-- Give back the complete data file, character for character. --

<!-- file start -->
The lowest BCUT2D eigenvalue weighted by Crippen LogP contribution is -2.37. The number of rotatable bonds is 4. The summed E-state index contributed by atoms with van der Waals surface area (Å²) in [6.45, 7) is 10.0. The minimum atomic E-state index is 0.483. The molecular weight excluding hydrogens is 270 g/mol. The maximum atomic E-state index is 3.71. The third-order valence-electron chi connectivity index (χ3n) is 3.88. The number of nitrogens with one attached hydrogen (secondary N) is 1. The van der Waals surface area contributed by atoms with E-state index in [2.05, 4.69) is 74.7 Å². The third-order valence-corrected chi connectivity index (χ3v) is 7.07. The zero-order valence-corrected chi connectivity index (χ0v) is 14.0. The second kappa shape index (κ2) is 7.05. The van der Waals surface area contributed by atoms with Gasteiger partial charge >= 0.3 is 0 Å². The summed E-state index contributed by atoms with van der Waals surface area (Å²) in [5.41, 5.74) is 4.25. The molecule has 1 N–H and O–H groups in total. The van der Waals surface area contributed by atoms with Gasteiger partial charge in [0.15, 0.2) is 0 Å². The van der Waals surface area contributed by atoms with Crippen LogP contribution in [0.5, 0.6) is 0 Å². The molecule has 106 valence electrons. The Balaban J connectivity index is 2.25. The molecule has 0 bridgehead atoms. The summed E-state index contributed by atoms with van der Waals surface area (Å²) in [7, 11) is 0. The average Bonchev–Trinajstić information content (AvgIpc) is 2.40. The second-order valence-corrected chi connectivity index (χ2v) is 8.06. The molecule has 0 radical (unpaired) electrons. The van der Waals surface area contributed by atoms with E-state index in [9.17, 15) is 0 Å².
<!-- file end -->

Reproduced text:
The lowest BCUT2D eigenvalue weighted by Crippen LogP contribution is -2.37. The number of rotatable bonds is 4. The summed E-state index contributed by atoms with van der Waals surface area (Å²) in [6.45, 7) is 10.0. The minimum atomic E-state index is 0.483. The molecular weight excluding hydrogens is 270 g/mol. The maximum atomic E-state index is 3.71. The third-order valence-electron chi connectivity index (χ3n) is 3.88. The number of nitrogens with one attached hydrogen (secondary N) is 1. The van der Waals surface area contributed by atoms with E-state index in [2.05, 4.69) is 74.7 Å². The third-order valence-corrected chi connectivity index (χ3v) is 7.07. The zero-order valence-corrected chi connectivity index (χ0v) is 14.0. The second kappa shape index (κ2) is 7.05. The van der Waals surface area contributed by atoms with Gasteiger partial charge >= 0.3 is 0 Å². The summed E-state index contributed by atoms with van der Waals surface area (Å²) in [5.41, 5.74) is 4.25. The molecule has 1 N–H and O–H groups in total. The van der Waals surface area contributed by atoms with Gasteiger partial charge in [0.15, 0.2) is 0 Å². The van der Waals surface area contributed by atoms with Crippen LogP contribution in [0.5, 0.6) is 0 Å². The molecule has 106 valence electrons. The Balaban J connectivity index is 2.25. The molecule has 0 bridgehead atoms. The summed E-state index contributed by atoms with van der Waals surface area (Å²) in [7, 11) is 0. The average Bonchev–Trinajstić information content (AvgIpc) is 2.40. The second-order valence-corrected chi connectivity index (χ2v) is 8.06. The molecule has 0 radical (unpaired) electrons. The van der Waals surface area contributed by atoms with E-state index in [9.17, 15) is 0 Å².